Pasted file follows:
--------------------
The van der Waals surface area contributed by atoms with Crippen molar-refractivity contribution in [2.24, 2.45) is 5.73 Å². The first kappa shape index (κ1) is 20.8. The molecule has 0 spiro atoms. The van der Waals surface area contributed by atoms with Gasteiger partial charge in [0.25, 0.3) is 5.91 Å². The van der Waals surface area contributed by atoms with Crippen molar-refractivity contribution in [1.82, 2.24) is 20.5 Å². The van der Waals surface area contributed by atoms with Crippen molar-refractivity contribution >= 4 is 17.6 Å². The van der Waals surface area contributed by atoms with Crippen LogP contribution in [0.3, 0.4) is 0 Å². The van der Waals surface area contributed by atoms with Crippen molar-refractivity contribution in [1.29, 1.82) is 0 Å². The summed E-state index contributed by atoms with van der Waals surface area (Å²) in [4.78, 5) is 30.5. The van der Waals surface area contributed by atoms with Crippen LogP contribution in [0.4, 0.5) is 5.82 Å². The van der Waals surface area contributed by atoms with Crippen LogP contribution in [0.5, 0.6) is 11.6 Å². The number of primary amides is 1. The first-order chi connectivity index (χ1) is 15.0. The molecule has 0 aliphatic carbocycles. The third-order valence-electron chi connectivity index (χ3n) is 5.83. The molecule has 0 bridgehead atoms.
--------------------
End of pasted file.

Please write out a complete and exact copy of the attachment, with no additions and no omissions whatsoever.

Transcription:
The van der Waals surface area contributed by atoms with Crippen molar-refractivity contribution in [2.24, 2.45) is 5.73 Å². The first kappa shape index (κ1) is 20.8. The molecule has 0 spiro atoms. The van der Waals surface area contributed by atoms with Gasteiger partial charge in [0.25, 0.3) is 5.91 Å². The van der Waals surface area contributed by atoms with Crippen molar-refractivity contribution in [1.82, 2.24) is 20.5 Å². The van der Waals surface area contributed by atoms with Crippen molar-refractivity contribution >= 4 is 17.6 Å². The van der Waals surface area contributed by atoms with Crippen LogP contribution in [0.3, 0.4) is 0 Å². The van der Waals surface area contributed by atoms with Crippen molar-refractivity contribution in [1.29, 1.82) is 0 Å². The summed E-state index contributed by atoms with van der Waals surface area (Å²) in [4.78, 5) is 30.5. The van der Waals surface area contributed by atoms with Crippen LogP contribution in [0.4, 0.5) is 5.82 Å². The van der Waals surface area contributed by atoms with Crippen LogP contribution in [0.5, 0.6) is 11.6 Å². The number of primary amides is 1. The first-order chi connectivity index (χ1) is 15.0. The molecule has 0 aliphatic carbocycles. The third-order valence-electron chi connectivity index (χ3n) is 5.83. The molecule has 0 bridgehead atoms.